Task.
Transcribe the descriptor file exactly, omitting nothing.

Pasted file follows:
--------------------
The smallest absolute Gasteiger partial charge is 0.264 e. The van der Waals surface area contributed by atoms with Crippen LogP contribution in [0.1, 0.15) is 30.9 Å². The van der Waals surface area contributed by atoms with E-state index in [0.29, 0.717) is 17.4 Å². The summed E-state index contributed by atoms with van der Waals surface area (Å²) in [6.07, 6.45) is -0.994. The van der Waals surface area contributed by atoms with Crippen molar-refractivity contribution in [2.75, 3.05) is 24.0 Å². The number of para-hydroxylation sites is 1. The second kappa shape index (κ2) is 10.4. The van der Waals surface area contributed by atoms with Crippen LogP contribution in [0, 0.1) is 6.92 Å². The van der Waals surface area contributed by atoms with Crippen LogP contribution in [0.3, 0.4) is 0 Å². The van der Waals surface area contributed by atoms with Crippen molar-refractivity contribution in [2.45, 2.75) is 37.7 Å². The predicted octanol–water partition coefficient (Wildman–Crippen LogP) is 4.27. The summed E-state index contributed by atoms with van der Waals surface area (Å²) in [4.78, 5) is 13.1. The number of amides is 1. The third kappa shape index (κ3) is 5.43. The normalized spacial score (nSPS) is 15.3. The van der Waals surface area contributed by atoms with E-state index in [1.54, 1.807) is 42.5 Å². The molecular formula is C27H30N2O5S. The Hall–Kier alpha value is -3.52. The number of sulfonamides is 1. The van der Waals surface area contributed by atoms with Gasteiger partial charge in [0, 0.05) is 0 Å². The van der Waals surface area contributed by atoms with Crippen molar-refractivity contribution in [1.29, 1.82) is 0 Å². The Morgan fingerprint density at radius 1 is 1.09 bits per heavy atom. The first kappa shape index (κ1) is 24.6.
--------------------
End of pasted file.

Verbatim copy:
The smallest absolute Gasteiger partial charge is 0.264 e. The van der Waals surface area contributed by atoms with Crippen LogP contribution in [0.1, 0.15) is 30.9 Å². The van der Waals surface area contributed by atoms with E-state index in [0.29, 0.717) is 17.4 Å². The summed E-state index contributed by atoms with van der Waals surface area (Å²) in [6.07, 6.45) is -0.994. The van der Waals surface area contributed by atoms with Crippen molar-refractivity contribution in [2.75, 3.05) is 24.0 Å². The number of para-hydroxylation sites is 1. The second kappa shape index (κ2) is 10.4. The van der Waals surface area contributed by atoms with Crippen LogP contribution in [0, 0.1) is 6.92 Å². The van der Waals surface area contributed by atoms with Crippen LogP contribution in [0.3, 0.4) is 0 Å². The van der Waals surface area contributed by atoms with Crippen molar-refractivity contribution in [2.45, 2.75) is 37.7 Å². The predicted octanol–water partition coefficient (Wildman–Crippen LogP) is 4.27. The summed E-state index contributed by atoms with van der Waals surface area (Å²) in [4.78, 5) is 13.1. The number of amides is 1. The third kappa shape index (κ3) is 5.43. The normalized spacial score (nSPS) is 15.3. The van der Waals surface area contributed by atoms with E-state index in [1.54, 1.807) is 42.5 Å². The molecular formula is C27H30N2O5S. The Hall–Kier alpha value is -3.52. The number of sulfonamides is 1. The van der Waals surface area contributed by atoms with Gasteiger partial charge in [0, 0.05) is 0 Å². The van der Waals surface area contributed by atoms with Crippen molar-refractivity contribution in [1.29, 1.82) is 0 Å². The Morgan fingerprint density at radius 1 is 1.09 bits per heavy atom. The first kappa shape index (κ1) is 24.6.